A residential property market stays healthy when there is a balance between home buyers, developers and banks. Each relies on the other two, and when one group becomes too powerful, it threatens the prosperity of all three. Mashreqbank's decision to charge a new rate of interest for its home finance customers upsets this equilibrium and could hamper a recovery of the entire market.
By replacing the old floating interest rate with its more opaque Mashreq Prime Rate, the bank puts thousands of people, who are already dealing with the fact that their homes are now worth less than they paid for them because of the downturn, at risk of defaulting. The maths is simple. Many people who received a mortgage from Mashreq agreed to pay the equivalent of the Emirates interbank offered rate (Eibor) plus three percentage points. This would currently be 5.16 per cent.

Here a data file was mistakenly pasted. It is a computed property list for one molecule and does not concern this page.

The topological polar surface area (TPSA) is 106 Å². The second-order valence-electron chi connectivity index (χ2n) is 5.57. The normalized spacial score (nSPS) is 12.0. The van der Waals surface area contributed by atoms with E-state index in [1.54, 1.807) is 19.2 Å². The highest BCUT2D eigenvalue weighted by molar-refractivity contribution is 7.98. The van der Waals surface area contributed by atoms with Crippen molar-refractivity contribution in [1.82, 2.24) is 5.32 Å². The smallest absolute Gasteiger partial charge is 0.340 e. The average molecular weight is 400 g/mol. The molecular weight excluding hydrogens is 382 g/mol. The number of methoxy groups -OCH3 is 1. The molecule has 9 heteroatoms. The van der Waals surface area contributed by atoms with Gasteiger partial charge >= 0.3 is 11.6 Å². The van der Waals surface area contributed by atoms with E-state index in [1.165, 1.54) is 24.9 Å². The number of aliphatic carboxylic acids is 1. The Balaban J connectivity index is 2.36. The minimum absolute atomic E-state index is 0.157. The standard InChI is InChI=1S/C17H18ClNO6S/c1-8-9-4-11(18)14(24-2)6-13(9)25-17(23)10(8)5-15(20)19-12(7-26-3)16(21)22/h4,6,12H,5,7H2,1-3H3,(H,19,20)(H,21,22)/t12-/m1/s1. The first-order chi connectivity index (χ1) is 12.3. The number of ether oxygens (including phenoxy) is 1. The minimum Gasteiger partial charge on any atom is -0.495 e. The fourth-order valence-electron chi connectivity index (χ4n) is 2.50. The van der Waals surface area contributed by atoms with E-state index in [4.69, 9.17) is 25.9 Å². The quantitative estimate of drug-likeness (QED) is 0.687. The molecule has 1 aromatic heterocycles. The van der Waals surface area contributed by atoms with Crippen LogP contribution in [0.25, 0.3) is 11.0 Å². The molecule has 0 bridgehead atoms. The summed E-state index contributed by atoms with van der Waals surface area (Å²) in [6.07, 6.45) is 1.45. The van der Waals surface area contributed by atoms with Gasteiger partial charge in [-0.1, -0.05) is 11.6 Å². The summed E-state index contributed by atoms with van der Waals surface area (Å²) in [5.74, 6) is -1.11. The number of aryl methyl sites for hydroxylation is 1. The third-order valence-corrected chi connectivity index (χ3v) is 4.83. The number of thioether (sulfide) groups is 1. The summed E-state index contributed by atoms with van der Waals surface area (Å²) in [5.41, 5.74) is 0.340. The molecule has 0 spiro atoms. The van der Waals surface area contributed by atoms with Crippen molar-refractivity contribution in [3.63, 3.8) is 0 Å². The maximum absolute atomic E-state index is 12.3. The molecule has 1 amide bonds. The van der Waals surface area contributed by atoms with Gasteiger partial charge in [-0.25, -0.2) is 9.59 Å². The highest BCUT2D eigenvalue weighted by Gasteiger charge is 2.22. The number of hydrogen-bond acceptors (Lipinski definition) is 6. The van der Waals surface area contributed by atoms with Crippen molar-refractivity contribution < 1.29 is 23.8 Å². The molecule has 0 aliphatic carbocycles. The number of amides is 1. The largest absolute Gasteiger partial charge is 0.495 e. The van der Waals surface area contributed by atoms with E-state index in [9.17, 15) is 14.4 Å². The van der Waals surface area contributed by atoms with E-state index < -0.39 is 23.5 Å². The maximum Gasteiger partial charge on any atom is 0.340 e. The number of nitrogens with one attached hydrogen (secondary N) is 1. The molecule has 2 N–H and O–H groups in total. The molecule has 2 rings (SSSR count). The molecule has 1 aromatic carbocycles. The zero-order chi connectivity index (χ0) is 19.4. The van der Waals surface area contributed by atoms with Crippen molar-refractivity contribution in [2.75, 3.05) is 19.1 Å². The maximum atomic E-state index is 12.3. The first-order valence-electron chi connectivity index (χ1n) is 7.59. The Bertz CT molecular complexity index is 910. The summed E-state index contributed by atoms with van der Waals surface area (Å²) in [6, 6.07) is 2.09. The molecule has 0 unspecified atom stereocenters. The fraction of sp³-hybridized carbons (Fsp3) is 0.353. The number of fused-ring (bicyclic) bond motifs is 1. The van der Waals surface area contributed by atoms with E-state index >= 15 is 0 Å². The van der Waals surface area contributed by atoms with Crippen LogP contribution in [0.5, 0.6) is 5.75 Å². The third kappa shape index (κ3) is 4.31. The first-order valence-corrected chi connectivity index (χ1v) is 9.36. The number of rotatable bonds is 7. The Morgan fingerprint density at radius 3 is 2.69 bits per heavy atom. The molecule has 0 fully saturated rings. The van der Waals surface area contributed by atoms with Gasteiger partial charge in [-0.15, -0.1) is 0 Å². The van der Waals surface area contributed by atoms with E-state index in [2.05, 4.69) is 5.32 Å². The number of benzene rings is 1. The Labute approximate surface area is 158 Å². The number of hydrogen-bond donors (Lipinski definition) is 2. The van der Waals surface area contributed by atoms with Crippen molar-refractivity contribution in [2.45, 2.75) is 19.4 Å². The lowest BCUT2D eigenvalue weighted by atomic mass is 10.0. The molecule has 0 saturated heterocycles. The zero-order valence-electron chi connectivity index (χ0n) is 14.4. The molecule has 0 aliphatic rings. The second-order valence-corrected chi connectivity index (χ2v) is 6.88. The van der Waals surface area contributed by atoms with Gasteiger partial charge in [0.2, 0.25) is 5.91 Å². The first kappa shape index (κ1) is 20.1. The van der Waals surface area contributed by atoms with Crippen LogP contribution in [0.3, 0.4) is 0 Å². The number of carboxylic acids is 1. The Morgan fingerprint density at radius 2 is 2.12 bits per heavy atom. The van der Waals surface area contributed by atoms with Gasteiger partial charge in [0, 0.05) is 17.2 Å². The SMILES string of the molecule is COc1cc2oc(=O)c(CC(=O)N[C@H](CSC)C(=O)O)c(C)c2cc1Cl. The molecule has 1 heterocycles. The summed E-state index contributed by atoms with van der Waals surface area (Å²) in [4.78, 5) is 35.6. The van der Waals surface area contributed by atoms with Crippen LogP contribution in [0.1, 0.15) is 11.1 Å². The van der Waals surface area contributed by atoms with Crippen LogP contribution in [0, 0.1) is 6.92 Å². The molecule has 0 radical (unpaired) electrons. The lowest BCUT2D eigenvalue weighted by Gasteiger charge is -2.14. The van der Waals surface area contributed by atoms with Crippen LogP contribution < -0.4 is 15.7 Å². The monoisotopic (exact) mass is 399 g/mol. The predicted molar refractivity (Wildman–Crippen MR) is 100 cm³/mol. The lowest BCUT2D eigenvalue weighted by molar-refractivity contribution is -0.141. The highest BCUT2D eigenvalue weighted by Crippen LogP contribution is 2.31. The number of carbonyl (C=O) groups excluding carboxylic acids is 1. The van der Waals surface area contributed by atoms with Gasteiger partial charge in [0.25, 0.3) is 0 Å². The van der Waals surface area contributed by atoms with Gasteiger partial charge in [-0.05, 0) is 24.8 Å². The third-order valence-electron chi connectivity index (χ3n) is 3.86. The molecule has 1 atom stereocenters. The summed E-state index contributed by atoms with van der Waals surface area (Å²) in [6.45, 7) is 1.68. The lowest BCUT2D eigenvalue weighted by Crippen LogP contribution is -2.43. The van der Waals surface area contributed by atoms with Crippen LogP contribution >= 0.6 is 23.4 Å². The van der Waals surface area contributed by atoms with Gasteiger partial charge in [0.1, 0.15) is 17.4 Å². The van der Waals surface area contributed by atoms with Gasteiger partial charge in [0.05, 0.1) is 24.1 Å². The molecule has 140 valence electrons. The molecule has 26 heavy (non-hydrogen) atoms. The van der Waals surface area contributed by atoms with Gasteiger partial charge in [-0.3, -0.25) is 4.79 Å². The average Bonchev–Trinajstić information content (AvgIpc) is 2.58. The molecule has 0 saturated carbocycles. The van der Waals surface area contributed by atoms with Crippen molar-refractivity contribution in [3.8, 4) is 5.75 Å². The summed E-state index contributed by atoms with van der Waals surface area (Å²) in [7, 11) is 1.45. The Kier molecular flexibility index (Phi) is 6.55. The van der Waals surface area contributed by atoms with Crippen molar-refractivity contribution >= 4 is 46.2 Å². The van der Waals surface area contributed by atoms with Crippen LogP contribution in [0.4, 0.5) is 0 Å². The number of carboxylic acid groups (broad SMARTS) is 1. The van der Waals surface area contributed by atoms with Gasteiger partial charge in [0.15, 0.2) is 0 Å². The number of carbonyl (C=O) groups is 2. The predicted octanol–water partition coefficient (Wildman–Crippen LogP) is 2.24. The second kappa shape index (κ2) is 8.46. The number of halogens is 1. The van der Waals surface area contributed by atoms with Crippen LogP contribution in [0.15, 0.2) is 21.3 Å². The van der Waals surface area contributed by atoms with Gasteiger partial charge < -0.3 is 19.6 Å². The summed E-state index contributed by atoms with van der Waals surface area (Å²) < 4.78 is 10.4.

Under the new rate, which was quietly implemented this month, the same buyer would pay 7.5 per cent. This will translate into additional payments of tens of thousands of dirhams a year, and even more in some cases. Worst of all, the group bearing the brunt of this pain is not speculators, but people who bought homes to live in. Mashreq's attempts to increase the rate are only the latest symptom of an imbalance in the property market. Foreclosures are beginning to take place, but there is no sign that negligent developers are being forced to liquidate their assets to pay back investors.
It is up to the country's regulatory bodies, such as the Central Bank, the Real Estate Regulatory Agency, as well as the Land Department in Dubai and the Urban Planning Council in Abu Dhabi, to step up to the challenge and begin making decisions that will shape the business of building, buying and financing homes for years to come. @Email:firstname.lastname@example.org